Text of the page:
- Focus on repeat business. It is usually more efficient to get more work out of an existing client than to find new clients. But be careful not to become too reliant on one client, as this presents a strategic risk if they are acquired, or the client contact changes, or they build up an in-house legal department.
- Take a long-term approach. It’s more important to build strong foundations than a flashy superstructure. This issue comes up in many decisions – eg choosing the right, long-term employees (and foregoing short term revenue that might come from choosing the wrong employee), in admitting quickly if you have made a mistake, and cutting the bill, or in standing your ground on a legal issue even if the client is pressurising you and may sack you.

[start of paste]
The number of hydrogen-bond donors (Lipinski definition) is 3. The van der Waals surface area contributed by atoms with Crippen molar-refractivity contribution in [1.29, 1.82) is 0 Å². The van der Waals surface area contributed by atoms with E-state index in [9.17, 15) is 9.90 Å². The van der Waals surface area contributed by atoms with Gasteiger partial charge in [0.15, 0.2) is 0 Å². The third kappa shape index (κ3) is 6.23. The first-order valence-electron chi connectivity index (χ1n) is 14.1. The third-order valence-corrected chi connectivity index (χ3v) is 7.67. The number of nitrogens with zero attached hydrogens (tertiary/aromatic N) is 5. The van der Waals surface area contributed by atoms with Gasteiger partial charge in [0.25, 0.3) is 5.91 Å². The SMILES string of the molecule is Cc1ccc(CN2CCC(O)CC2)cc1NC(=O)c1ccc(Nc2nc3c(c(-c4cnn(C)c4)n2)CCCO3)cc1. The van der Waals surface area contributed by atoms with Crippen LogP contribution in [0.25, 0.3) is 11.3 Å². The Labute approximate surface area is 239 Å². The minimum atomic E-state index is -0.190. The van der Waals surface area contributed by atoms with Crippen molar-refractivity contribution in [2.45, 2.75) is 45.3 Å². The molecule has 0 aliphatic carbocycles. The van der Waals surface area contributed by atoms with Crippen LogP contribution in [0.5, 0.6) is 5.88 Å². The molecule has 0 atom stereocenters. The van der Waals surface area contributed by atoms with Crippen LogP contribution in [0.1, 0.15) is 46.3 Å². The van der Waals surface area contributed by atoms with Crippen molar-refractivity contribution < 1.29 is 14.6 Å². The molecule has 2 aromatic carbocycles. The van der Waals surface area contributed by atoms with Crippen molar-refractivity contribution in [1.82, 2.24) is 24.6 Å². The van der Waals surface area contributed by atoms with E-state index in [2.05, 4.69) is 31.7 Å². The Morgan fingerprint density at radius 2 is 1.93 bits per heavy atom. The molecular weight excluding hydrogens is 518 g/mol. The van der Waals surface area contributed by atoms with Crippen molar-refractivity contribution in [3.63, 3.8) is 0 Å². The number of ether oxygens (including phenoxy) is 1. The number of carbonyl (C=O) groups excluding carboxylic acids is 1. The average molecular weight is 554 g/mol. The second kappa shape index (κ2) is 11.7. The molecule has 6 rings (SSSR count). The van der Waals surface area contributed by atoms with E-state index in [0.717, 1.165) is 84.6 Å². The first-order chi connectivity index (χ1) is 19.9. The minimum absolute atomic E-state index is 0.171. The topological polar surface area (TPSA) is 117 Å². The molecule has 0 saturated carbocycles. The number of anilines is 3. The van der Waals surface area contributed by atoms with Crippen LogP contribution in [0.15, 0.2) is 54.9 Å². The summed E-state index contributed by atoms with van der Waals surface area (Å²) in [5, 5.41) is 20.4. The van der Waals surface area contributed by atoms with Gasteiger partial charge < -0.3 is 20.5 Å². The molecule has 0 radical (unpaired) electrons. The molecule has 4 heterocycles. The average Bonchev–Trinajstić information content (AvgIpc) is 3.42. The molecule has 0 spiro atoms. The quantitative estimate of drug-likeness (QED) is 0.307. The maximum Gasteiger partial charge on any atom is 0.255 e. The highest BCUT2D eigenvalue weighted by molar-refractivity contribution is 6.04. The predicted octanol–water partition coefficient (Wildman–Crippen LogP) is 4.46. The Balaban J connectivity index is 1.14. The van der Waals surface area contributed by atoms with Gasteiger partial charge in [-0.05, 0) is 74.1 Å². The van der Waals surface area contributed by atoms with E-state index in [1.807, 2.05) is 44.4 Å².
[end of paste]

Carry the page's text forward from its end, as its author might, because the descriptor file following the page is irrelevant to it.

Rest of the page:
- Don’t waste time. There are so many opportunities to waste time in your professional life. You may be invited to speak at conferences, or attend networking events, and be enticed by the business development opportunity. You need to have a clear plan on what works for you, and regularly re-assess whether the time you have spent has been a good investment. IP Draughts turns down large numbers of invitations, including for paid speaking where the organiser retains most of the profits from one’s time and expertise.